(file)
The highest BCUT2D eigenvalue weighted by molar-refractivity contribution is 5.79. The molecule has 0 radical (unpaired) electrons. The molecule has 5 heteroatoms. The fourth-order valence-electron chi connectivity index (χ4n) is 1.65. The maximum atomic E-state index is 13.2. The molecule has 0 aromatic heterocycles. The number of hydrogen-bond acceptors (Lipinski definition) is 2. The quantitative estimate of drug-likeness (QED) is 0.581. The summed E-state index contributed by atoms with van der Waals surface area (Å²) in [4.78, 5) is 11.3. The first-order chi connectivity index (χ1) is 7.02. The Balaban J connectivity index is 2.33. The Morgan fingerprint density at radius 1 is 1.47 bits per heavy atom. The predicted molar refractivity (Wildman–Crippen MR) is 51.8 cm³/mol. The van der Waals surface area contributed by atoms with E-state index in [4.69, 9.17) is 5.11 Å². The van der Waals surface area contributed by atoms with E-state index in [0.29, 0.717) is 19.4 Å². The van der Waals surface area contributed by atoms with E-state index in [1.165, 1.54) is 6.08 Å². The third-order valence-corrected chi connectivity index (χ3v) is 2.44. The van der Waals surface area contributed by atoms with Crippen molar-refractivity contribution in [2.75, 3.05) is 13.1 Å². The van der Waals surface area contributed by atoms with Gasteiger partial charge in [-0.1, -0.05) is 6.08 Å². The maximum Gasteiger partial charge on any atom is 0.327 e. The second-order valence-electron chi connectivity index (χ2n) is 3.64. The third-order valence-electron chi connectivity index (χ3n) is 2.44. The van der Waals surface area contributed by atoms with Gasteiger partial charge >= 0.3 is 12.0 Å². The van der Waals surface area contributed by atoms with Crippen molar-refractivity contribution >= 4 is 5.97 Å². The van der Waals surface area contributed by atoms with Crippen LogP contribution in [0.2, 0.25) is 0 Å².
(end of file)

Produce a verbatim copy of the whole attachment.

The highest BCUT2D eigenvalue weighted by molar-refractivity contribution is 5.79. The molecule has 0 radical (unpaired) electrons. The molecule has 5 heteroatoms. The fourth-order valence-electron chi connectivity index (χ4n) is 1.65. The maximum atomic E-state index is 13.2. The molecule has 0 aromatic heterocycles. The number of hydrogen-bond acceptors (Lipinski definition) is 2. The quantitative estimate of drug-likeness (QED) is 0.581. The summed E-state index contributed by atoms with van der Waals surface area (Å²) in [4.78, 5) is 11.3. The first-order chi connectivity index (χ1) is 7.02. The Balaban J connectivity index is 2.33. The Morgan fingerprint density at radius 1 is 1.47 bits per heavy atom. The predicted molar refractivity (Wildman–Crippen MR) is 51.8 cm³/mol. The van der Waals surface area contributed by atoms with E-state index in [4.69, 9.17) is 5.11 Å². The van der Waals surface area contributed by atoms with E-state index in [0.29, 0.717) is 19.4 Å². The van der Waals surface area contributed by atoms with E-state index in [1.165, 1.54) is 6.08 Å². The third-order valence-corrected chi connectivity index (χ3v) is 2.44. The van der Waals surface area contributed by atoms with Crippen molar-refractivity contribution in [2.75, 3.05) is 13.1 Å². The van der Waals surface area contributed by atoms with Gasteiger partial charge in [-0.1, -0.05) is 6.08 Å². The maximum Gasteiger partial charge on any atom is 0.327 e. The second-order valence-electron chi connectivity index (χ2n) is 3.64. The third-order valence-electron chi connectivity index (χ3n) is 2.44. The van der Waals surface area contributed by atoms with Gasteiger partial charge >= 0.3 is 12.0 Å². The van der Waals surface area contributed by atoms with Crippen molar-refractivity contribution >= 4 is 5.97 Å². The van der Waals surface area contributed by atoms with Crippen LogP contribution in [0.2, 0.25) is 0 Å².